And the winner is . . .
Thanks to everyone who entered my drawing for the Unofficial Downton Abbey Cookbook. Random.org chose #7, so Ellen you are my winner. I will be in touch and get your book in the mail as soon as possible.
About a year and a half ago my English friends started talking about a new television program that had taken their country by storm called Downton Abbey. Feeling like I was missing man walk on the moon, I searched high and low and found it on PBS online. It just so happened that my husband and son were both gone this particular weekend and my daughter was at university, so being just a little bit lonely and bored, I piled up in bed with my dog, my computer and the Crawleys.
Well long story short, about the time that the first episode was over I was hooked. I mean what woman wouldn't be totally captivated by a period drama with a story line featuring a beautiful young virginal unmarried aristocratic woman who finds herself with a very handsome and very dead Turkish man in her bed in Edwardian England? Yikes!
The rest of the day and night was spent watching the entire 1st season of Downton Abbey which I soon discovered wasn't nearly long enough. I was totally bummed to find out that the entire season was only 6 hours long, leaving me dying to find out what was to happen next. The upside of my discovery was that since I had found out about it so late I didn't have long to wait for the beginning of the 2nd season, which while not quite as good as the first, did not disappoint.
My friends in England have just watched the 3rd season. Here in America we will have to wait until January for the new season to start and I am so proud of myself that I have not asked one question about what is going on with Lady Mary and Matthew or Lady Sybil and her Irish chauffeur husband, or anything else for that matter. I have even avoided any spoiler articles about what happens as not to ruin any surprises when it starts here.
In the interim I was asked by Barb of Creative Culinary if I would like to join her in reviewing a cookbook with a Downton Abbey theme, and to satisfy my craving I quickly agreed. Full of recipes similar to those that would have been enjoyed by people who lived during this time, this book is a fun romp through an Edwardian kitchen. So what if there's a reference or two to instant pudding? The recipes are also accented with footnotes and etiquette lessons from the day which are both fun and fascinating.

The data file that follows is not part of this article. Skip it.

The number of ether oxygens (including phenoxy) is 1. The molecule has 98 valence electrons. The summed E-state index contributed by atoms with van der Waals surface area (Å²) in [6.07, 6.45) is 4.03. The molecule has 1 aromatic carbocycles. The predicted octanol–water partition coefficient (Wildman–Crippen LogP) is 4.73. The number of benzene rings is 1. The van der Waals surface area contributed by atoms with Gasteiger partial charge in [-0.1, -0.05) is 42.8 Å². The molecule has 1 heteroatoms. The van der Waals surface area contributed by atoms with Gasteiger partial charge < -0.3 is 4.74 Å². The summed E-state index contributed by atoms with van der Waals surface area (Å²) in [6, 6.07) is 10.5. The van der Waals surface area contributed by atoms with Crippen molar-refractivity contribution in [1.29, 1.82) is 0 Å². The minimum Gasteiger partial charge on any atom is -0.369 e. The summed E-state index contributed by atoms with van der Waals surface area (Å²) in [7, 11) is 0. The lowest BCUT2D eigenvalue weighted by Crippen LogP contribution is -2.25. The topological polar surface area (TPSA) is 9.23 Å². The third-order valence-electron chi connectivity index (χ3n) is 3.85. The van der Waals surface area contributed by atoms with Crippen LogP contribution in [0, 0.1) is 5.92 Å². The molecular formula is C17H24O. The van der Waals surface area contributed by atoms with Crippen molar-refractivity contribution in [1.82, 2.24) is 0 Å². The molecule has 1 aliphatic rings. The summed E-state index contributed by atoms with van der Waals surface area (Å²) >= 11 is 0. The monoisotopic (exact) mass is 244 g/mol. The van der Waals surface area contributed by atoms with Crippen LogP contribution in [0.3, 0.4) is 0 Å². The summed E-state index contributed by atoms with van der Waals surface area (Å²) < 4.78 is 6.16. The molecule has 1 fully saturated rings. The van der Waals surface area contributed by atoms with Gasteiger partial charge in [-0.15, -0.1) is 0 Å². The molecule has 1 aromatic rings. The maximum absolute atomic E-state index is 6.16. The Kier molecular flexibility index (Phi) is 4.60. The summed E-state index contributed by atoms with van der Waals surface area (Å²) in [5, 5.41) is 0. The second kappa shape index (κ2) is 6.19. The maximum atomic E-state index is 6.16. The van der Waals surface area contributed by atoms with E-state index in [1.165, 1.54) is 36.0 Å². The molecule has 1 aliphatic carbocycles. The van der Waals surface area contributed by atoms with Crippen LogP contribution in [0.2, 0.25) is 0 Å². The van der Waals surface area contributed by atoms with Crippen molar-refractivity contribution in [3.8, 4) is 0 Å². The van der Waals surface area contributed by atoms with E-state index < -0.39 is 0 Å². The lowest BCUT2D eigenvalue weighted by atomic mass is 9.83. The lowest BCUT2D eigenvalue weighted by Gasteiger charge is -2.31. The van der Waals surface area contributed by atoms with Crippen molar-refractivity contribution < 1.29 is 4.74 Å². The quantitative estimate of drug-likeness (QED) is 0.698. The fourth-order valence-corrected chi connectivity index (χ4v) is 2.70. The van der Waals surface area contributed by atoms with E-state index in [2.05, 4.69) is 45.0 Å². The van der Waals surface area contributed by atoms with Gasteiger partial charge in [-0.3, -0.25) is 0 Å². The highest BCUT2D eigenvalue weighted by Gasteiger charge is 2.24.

Since I always end each post with a recipe, I flipped through this book until I came upon a recipe that I thought would properly represent its theme. I also wanted to find a dish that wasn't unnecessarily fussy but still dressy enough that Lady Grantham herself would be pleased to see it on her Thanksgiving table (she is American after all).
I finally decided upon Duchess Potatoes, which I learned through the footnote at the bottom of the recipe is credited to influential chef of the time, Georges Auguste Escoffier. These fancy little potato rosettes are really just little more than twice baked potatoes all dolled up. They are fluffy on the inside and crispy on the outside, and totally worthy to serve the Lord or Lady of the manor, or even a bunch of out-of-town relatives at the holidays. To see what recipe Barb made from this book, please click here to visit her site.
Decadent Duchess Potatoes
I found a couple of mistakes in this recipe so if you win this book you may have to refer back to this post if you are confused. I have taken a few liberties here, but I can guarantee you that your potatoes will turn out great.
2 pounds Yukon Gold potatoes, peeled and cut into chunks (all I had was russets which worked well)
1/3 cup heavy or whipping cream
6 tablespoons unsalted butter, divided
1/3 cup Parmesan Cheese
1/4 teaspoon nutmeg
1 teaspoon kosher salt
1 teaspoon white pepper (I cut this in half which seemed like plenty for my taste)
3 large egg yolks
Place potatoes in a large pot and cover with salted cold water. Bring to a simmer and cook until the potatoes are tender, about 30 minutes.
Melt the butter; set aside.
Preheat oven to 350 degrees.
When the potatoes are cooked, drain and place potatoes back in the pot over low heat. Allow them to release steam, then add 4 tablespoons of the melted butter and the cream mash until the butter is incorporated (I did this step with my electric mixer and whipped the potatoes until they were fluffy). Thoroughly mix in the cheese, nutmeg, salt and white pepper. Finally mix in the egg yolks quickly.
Using a piping bag with a large star tip (I used a Wilton 1m), pipe the potatoes onto a non-stick cookie sheet in a spiral pattern which resembles a small ice cream swirl. Drizzle the rosettes with the remaining melted butter. Bake the potatoes for approximately 30 minutes or until heated through.
If necessary to brown the potatoes, place the cookie sheet under the broiler and watching carefully, broil until the tops are golden brown. Serve while hot.
Makes approximately 16 - 18 small rosettes which serves about 8 people.
I have been given an extra copy of this book to give away to one of my readers. Since they mailed both of my books directly to me and I can send it anywhere I want, I am opening this giveaway to my readers here in the States, or in Canada or Europe. The usual rules apply. You must be a public follower of my blog and you can earn extra entries by signing up to follow me on Twitter, Facebook or sign up to receive my posts through your e-mail. To do this just plug your e-mail address in the field which can be found at the upper right hand side of this page. Be sure and leave a separate comment for each. I will choose my winner on the morning of December 1st. Good luck!